Posted by: jmbwineblog | November 2, 2010

The Art of Fine Wine Dining…

Champagne Lunch at the Ledbury.

As someone who has to taste a lot of wines on a constant basis, whether they be samples, things that I myself own, or at tastings be they trade or just for fun amongst like-minded people or friends. But the biggest bane for me is the demise of fine wine dining in general.

Of course, there are many wine lovers who are fighting back and attempting to react amongst the demise of the hearty meal with wine, and in particular the leisurely and necessary lunch. The biggest space in the UK, although there are many all across the globe who strive for more dinners and lunches, is the forum community of Tom Cannavan’s website (Wine-Pages). The monthly lunch at the Ledbury called WIMPS lunches are probably the most enjoyable, increasingly the most popular and ever more extravagant (although many of the donators paid nowhere near as much as the current value for the wines being drunk).

It may seem like a stuffy place to enjoy wine, amongst 40 odd wine buffs over 2 Michelin starred food, but it is anything but… My first foray into this world was certainly daunting as I knew nobody, but I was welcomed like a duck to water, and from then on there was no turning back, and now I have made many friends and have been to hundreds of tastings that I would never have thought existed whether they were in the evening or at lunch. My first event involved a vertical of Chateau Rayas on our table, and it was a baptism of fire with some fantastic wines on show. My last few forays have involved mature Northern Rhones, Drinking Bordeaux, Champagne of the highest quality including a 1966 Bollinger!! And a wonderful Burgundy tasting, and these events have allowed me to taste a great number of wines that I can’t afford, or wouldn’t be able to obtain samples of. However, this is besides the point, and you are probably thinking look at this guy trying to show off all the wine he drinks, and rightly so, as I have tried some fantastic fine wines, and more on my greatest wines in another topic.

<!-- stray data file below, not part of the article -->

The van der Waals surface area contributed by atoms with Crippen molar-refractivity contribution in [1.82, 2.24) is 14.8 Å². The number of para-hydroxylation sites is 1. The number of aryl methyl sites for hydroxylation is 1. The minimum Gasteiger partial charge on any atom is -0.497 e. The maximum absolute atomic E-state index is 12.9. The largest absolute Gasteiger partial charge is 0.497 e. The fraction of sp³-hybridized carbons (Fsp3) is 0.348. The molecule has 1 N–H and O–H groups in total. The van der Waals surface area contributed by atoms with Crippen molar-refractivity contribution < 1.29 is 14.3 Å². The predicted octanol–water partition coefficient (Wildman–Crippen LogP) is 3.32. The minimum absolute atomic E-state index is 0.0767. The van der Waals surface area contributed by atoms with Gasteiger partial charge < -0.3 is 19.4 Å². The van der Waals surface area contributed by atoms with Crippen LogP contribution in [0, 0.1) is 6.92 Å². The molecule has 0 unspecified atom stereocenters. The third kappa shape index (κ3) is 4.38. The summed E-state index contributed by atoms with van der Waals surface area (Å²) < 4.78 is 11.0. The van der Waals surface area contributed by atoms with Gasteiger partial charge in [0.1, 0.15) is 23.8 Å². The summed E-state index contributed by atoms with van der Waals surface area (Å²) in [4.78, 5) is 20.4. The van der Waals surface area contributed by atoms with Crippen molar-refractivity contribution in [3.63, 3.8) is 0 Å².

28-50 Fine Rhones Dinner

So Why Bang On?

Well for a start there is a lack of social engagement face to face in our increasingly digital world. Yes, we like to be able to get things done quickly, but will people understand how to interact face to face, and what will happen to the good old business meeting or meal, where deals and systems can be discussed and put into place on a more jovial setting. One can get to know people in a way that forum conversations would never be able to create, meeting them in person, you can talk in a relaxed manner without the tensions of debate, and discuss topics other than those at are the topic of your original meeting.

But at the end of the day, could the demise of proper, jovial, social meals based around wine lead to burnout? The Europeans have long lunch breaks and they go and eat… they seem altogether more relaxed and happier in their lifestyles. We used to have lunches, and I think people were better off for it. Many young people now simply burnout, the banks and financial services should allow their employees more time to recover.

Now longer holiday times, might not be a viable option, but perhaps a Friday afternoon off to spend a leisurely lunch with a bottle of wine might help. Of course, in many industries there are time constraints and deadlines, and you could say that I’m lucky that I’m in the booze business, that this simply isn’t going to work. However, I feel that much like the ‘slowfood’ movement that has brought the benefits of healthy eating, perhaps a ‘slowlunch’ movement, 😉 could show the benefits of not eating your ‘slowfood’ too quickly because you have to be back in the office, TOKYO might be calling, or NEW YORK… let them leave a message, it’ll only be an extra five minutes to get the desert in…

Bordeaux 1995 at Toulouse Lautrec.

A Lunch of the Vinious Variety at Christmas 2009... Ledbury style.

Private Room Dinner at the Square.

So take an extra hour, and get a good lunch in, it’ll do you good.


Until next time…


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